The Friday Five
It’s International Women’s Day today. And, while it’s true that the annual celebration has its roots in the 1908 American Socialist Party’s National Women’s Day, the event has grown far beyond its original geography and ideological underpinnings to become a global celebration with no political connection. Now, thousands of events throughout the world inspire women and celebrate their achievements.
What better day to explore the many resources available to women in the law? Whether you are a woman—or just love and respect one (or more)—today’s Friday Five is for you. So let’s start at the top.
1. The day itself. It seems appropriate, at least once a year, to celebrate this whole “woman thing.” Take a look at the material online about today’s celebrations around the world and, at the very least, you’ll want to share a bottle of wine with a friend or two to observe the day. If you’ve planned something more festive, you may want to take advantage of the Publish a Page feature and share what your friends have put together. Call us silly, but we particularly enjoyed the Flats 4 Females promotion, which must certainly have been some push back to the Confidence Is Beautiful promotion that asked women to post a photo of themselves in high heels on Facebook and Twitter. (Now there’s an eye-opener for anyone who thinks women speak with one voice!) But seriously, it’s not all fun and games. Women Helping Women is a powerful and inspiring movement, to name just one.
2. “I enjoy being a ‘girl.’” Not! All the way up to the upper reaches of the American judiciary, there are women with law degrees who started out as the “girl lawyer” at some point in the past. Retired U.S. Supreme Court Justice Sandra Day O’Connor. Wyoming Supreme Court Chief Justice Marilyn Kite. They tell funny stories about it. For some, it was an insult. For others, an opportunity. If you’re curious how much progress has been made (or you’re looking for hard data to make a fine point), the National Association of Women Lawyers co-publishes the highly acclaimed annual National Survey on Retention and Promotion of Women in Law Firms. The ABA Commission on Women also publishes a Current Glance at Women in the Law. The bad news? We still have a very long way to go. Good news? Well, there really are very few “girl lawyers” these days.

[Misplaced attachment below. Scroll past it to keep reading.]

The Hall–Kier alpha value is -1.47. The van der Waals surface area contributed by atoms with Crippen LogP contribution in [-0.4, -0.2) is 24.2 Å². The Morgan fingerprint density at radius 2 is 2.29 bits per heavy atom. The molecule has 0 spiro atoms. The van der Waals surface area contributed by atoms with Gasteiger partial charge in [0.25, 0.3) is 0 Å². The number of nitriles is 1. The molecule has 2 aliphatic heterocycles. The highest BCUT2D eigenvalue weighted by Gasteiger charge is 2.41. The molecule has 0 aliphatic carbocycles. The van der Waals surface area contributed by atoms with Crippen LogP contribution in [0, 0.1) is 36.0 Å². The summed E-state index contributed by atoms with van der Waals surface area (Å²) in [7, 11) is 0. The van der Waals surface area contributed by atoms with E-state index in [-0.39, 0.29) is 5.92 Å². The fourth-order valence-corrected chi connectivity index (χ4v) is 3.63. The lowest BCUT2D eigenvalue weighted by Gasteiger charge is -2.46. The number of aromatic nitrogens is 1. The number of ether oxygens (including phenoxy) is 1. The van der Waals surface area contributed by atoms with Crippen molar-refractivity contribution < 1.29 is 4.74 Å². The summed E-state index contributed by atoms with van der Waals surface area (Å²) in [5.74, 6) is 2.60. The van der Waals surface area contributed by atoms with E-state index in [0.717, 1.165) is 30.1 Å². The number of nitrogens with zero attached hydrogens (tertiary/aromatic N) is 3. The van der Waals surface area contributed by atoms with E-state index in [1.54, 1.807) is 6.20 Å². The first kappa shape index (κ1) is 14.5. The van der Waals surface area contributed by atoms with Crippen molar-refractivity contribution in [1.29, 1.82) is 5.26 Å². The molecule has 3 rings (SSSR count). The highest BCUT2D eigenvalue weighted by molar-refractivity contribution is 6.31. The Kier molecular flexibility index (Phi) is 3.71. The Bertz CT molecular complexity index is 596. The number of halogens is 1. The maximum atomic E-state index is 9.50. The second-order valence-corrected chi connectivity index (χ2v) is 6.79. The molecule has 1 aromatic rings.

3. Walk on by. Maybe you’re more interested in observing than in participating in what’s going on in the world of women lawyers. There’s nothing wrong with that. One great way to keep your finger on that pulse is to tune into women’s groups on Twitter and watch the little birdie’s fly by. Here are a few highly watchable Twitter handles to help you keep tabs on a daily basis: @womensday, @msjdtweets, @Advance_Women, @womenontheverge, @TEDxWomen. To collect more, you can always peruse the list of who else watches these, or who these folks follow. Or you can check TweetGrader’s 100 Most Powerful Women on Twitter. Or Twitter’s Top 75 Badass Women and even Forbes’ 14 Power Women to Follow on Twitter.
4. Crack the Books. There’s a lot of good reading on the subject of women in the law. Philosophical. Aspirational. Even some great “how-to” articles. Start with a compendium of articles like consulting firm Hildebrandt’s, or the ABA’s Women’s Portal. (While on the ABA website, check out Women Rainmakers and the Directory of Associations for Women Lawyers.) We really like Attorney at Work Advisor Jordan Furlong’s recent blog post “Why Women Leave Law Firms and When They’ll Return.” (He’s our kind of guy.) Looking for a longer read for your next trip? How about Mona Harrington’s Women Lawyers: Rewriting the Rules or My Beloved World (Mi Mundo Adorado), Supreme Court Justice Sonia Sotomayor’s new autobiography?
5. Now, for the fun of it. If you are on Facebook and you haven’t “liked” the Women Hold Up Half the Sky page, well, you should. Click over there right now and celebrate the one-year anniversary of this inspiring page by women about women all around the world. And if you enjoy fiction with a little reality dialed in, upload One Thousand White Women: The Journals of May Dodd by Jim Fergus. It’s a delicious retelling of American Indian history in first-person journal form. You won’t soon forget it.
Merrilyn Astin Tarlton is a woman, and she has been helping lawyers and law firms think differently about the business of practicing law since 1984. She is the Partner/Catalyst at Attorney at Work. A founding member of the Legal Marketing Association, she is a Fellow and past President of the College of Law Practice Management as well as a member of the inaugural class of the LMA Hall of Fame. Follow her on Twitter @astintarlton.
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